Transition Thinking and Business Model Innovation–Towards a Transformative Business Model and New Role for the Reuse Centers of Limburg, Belgium
2.1. The Social Enterprise and Its Future Role
2.2. Conceptual Background
- Understand how the current systems functions, what does and what does not work, what is appropriate and what is not (analyzing the system).
- Imagine how we would like the future system to look like and function, what is desirable, what is sustainable (envisioning).
- Explore how we can evolve from the current situation to the envisioned system and what trend breaks are required (exploring pathways).
- Explore how the chosen pathways can be translated into practical actions and how the trend breaks can be induced (experimenting).
- Monitor the transition process through follow-up and reflection on all actions, events, policies and strategies that influence the transition in question; and hence feed a process of social learning, which is a prerequisite for eventual success (assessing).
- Translate the lessons learnt into change-inducing actions in order to incrementally transform (“transitionize”) the system, closer to a dynamic sustainable equilibrium (translating).
2.2.1. A Process to Promote Strategic Agency
2.2.2. A Process of Reflexive Design
- At the landscape level “gradients of force” are in play: dominant trends and evolutions from which it is difficult to deviate and which are rigid in the sense that it is difficult to change them on an individual base (e.g., globalization, climate change, ageing populations, etc.). Nevertheless, these prevailing evolutions and trends exert external pressure on the systems in place.
- A “regime” refers to the dominant culture, structure and practice embodied in physical and immaterial infrastructures (e.g., roads, power grids, routines, actor-networks, regulations, government and policy, etc.). Regimes are the backbone of the stability of societal systems and have a characteristic rigidity that very often prevents innovations from altering the standing structures fundamentally.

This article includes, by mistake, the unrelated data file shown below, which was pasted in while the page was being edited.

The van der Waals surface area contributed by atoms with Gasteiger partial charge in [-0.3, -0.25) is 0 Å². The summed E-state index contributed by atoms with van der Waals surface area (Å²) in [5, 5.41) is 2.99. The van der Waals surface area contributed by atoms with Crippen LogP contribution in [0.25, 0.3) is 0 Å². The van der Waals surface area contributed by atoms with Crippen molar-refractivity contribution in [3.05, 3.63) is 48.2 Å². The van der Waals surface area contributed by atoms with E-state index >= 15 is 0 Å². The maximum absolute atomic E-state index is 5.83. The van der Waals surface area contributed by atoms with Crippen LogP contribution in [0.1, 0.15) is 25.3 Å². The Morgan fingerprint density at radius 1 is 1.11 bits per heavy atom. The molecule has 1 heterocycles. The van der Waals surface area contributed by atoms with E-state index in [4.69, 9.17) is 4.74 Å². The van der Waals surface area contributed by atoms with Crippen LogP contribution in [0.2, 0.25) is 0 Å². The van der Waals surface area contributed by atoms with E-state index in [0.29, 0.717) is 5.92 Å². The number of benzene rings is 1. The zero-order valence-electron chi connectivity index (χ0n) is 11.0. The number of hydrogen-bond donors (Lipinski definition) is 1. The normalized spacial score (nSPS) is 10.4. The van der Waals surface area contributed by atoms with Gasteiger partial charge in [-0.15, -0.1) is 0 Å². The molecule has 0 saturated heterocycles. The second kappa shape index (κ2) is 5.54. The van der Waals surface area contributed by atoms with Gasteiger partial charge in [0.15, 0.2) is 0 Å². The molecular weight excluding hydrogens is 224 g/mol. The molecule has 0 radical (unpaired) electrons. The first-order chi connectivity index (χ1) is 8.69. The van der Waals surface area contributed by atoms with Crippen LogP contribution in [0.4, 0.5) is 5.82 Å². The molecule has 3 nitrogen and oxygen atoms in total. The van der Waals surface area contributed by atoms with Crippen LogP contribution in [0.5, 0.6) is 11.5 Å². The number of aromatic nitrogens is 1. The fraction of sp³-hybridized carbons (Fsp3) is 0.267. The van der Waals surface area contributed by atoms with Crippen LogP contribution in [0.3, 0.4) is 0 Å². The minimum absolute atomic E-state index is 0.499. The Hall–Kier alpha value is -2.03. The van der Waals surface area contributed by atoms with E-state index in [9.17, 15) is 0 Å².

- Niches are often little visible small scale segments in society. In such protected environments, novelties are created and tested. These novelties can be (combinations of) new technologies, new rules and legislation, new concepts, new organizational arrangements, etc. Niches contain incubators for transition experiments and proofs of concept of radical innovations.
2.2.3. A Co-Creative Endeavor
|PHASE Ia: Envisioning and Transition pathways|
|Internal group of 5 directors||Transition arena|
|PHASE Ib: Anchoring|
|Internal group of 5 directors + IMWC|
|PHASE II: Feasibility study|
|New consortium of five partners (2 directors, IMWC, transition research team and social innovation consultant)|
|PHASE III: Towards a Mandate for Transformative Action|
|Three reuse centers and their company boards|
|PHASE IV: Towards an in-between organizational mode?|
|Three reuse centers and their company boards (communication with 2 other reuse centers)|
3.1. Investigating the Regime Context
3.2. Phase I: Envisioning and Transition pathways
(1) The business canvas exercise
(2) Arena 1: From BM canvas to BM in the wider dynamics of change
(3) Arena 2: From “as is” to “to be”
(4) Arena 3: From vision to practice
(5) The synthesis workshop
(6) Towards a concept note and engagement declaration